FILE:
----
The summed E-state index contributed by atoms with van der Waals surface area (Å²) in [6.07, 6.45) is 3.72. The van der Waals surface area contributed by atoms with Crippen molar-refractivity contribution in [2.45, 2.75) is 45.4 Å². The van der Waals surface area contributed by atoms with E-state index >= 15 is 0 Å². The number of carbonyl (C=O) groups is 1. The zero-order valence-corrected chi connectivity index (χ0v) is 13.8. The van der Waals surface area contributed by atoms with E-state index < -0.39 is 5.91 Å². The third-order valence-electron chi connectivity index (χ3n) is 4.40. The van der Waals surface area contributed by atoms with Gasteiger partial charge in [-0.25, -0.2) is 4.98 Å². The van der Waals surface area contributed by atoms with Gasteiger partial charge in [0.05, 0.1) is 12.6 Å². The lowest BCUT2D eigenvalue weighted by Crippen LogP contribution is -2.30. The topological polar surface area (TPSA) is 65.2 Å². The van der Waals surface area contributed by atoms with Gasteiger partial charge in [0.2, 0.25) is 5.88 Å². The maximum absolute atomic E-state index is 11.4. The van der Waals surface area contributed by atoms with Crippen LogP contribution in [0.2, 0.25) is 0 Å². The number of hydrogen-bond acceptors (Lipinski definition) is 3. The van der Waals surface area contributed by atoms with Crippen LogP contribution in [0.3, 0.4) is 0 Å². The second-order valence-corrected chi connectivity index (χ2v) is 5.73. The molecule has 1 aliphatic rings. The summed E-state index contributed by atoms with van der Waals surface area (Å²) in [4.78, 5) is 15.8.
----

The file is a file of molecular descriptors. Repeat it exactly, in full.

The summed E-state index contributed by atoms with van der Waals surface area (Å²) in [6.07, 6.45) is 3.72. The van der Waals surface area contributed by atoms with Crippen molar-refractivity contribution in [2.45, 2.75) is 45.4 Å². The van der Waals surface area contributed by atoms with E-state index >= 15 is 0 Å². The number of carbonyl (C=O) groups is 1. The zero-order valence-corrected chi connectivity index (χ0v) is 13.8. The van der Waals surface area contributed by atoms with E-state index < -0.39 is 5.91 Å². The third-order valence-electron chi connectivity index (χ3n) is 4.40. The van der Waals surface area contributed by atoms with Gasteiger partial charge in [-0.25, -0.2) is 4.98 Å². The van der Waals surface area contributed by atoms with Gasteiger partial charge in [0.05, 0.1) is 12.6 Å². The lowest BCUT2D eigenvalue weighted by Crippen LogP contribution is -2.30. The topological polar surface area (TPSA) is 65.2 Å². The van der Waals surface area contributed by atoms with Gasteiger partial charge in [0.2, 0.25) is 5.88 Å². The maximum absolute atomic E-state index is 11.4. The van der Waals surface area contributed by atoms with Crippen LogP contribution in [0.2, 0.25) is 0 Å². The number of hydrogen-bond acceptors (Lipinski definition) is 3. The van der Waals surface area contributed by atoms with Crippen LogP contribution in [0.3, 0.4) is 0 Å². The second-order valence-corrected chi connectivity index (χ2v) is 5.73. The molecule has 1 aliphatic rings. The summed E-state index contributed by atoms with van der Waals surface area (Å²) in [4.78, 5) is 15.8.